Backup Generator Health and Safety Tips
Emergency generators can provide temporary power solutions, but do you know how to use yours safely?
Backup power delivered from an emergency generator is absolutely essential when there’s a power outage. These temporary power units can be installed quickly in a wide range of settings – whether you need your backup power for home, work or for an event. As useful as temporary power is, however, health and safety regulations must always be observed to ensure the wellbeing of everyone in the vicinity of your backup unit.
Correct Position Of Your Generator
If you’ve hired a generator from a specialist company, then their engineers should be experts at carrying out risk assessments of the environment before installation. Alternatively, you may have invested in your own temporary power unit, in which case you’ll need to pay close attention to where you wish to position it. A generators Essex team explains that your unit should always be properly grounded and should be placed in a dry area. Additionally, a thorough risk assessment should be undertaken to check for the possibility of flooding, as wet conditions are incredibly dangerous for your generator usage.
Managing Your Fuel
Be aware of how fast your generator will consume fuel. Depending on how long you need to run your temporary power for, you may need to refuel at certain points. To do so, always make sure you turn off your generator and allow it to cool down thoroughly before refuelling. For the extra fuel that you need to keep in stock, take care to follow the instructions and regulations to allow for the correct storage of your fuel. This should be in a cool, dry environment which is located well away from any sources of heat.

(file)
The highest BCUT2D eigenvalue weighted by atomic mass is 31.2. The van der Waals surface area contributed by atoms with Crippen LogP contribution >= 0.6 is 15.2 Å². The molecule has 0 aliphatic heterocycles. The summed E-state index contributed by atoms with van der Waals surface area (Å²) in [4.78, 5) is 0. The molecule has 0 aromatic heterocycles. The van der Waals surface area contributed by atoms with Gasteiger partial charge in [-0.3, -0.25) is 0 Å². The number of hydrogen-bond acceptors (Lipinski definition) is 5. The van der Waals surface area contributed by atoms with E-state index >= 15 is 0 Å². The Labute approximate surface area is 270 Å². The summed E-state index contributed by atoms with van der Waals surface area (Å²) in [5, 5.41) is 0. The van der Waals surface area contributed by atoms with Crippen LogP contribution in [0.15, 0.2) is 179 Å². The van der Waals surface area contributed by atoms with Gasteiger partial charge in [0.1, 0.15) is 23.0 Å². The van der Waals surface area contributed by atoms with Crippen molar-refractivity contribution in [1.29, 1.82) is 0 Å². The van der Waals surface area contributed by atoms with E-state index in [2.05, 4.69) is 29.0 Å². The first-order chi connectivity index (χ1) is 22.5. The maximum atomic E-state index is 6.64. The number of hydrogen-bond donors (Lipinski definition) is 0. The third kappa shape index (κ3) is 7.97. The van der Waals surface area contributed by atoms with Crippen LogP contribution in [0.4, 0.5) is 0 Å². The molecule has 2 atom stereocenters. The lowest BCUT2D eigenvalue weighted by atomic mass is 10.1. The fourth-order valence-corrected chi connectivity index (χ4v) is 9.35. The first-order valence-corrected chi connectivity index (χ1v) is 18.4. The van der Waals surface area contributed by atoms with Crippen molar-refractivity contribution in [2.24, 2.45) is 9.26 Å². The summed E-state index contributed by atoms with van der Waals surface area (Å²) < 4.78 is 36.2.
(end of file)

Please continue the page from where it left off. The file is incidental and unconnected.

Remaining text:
Maintaining Your Generator
If you have rented a temporary power unit from a reputable supplier, then you can rest assured that your generator will be thoroughly serviced and checked before each rental. However, if you own a generator, then it’s down to you to ensure that it’s in safe working order. This means checking for leaks or cracks and arranging for the necessary repairs as soon as they crop up. Ideally, you’ll arrange for maintenance of your generator on at least an annual basis to satisfy health and safety requirements.
Unless you’re a qualified electrician with expert knowledge of your property’s wiring, then you should always avoid plugging your generator directly into the main electrical panel of the building. As an alternative, you should choose to run cabling to your generator and plug your appliances directly into your temporary power unit. However, before usage it would be best practice to disconnect the regular power from your home or place of business to avoid a surge in utility lines which could be hazardous.
By following the stringent guidance supplied with your generator, you’re taking significant steps to protect yourself and those in the vicinity from the possibility of fire, electric shocks or carbon monoxide poisoning. So, whether you’re renting or purchasing a temporary power unit, remember to stick to these health and safety guidelines to the letter.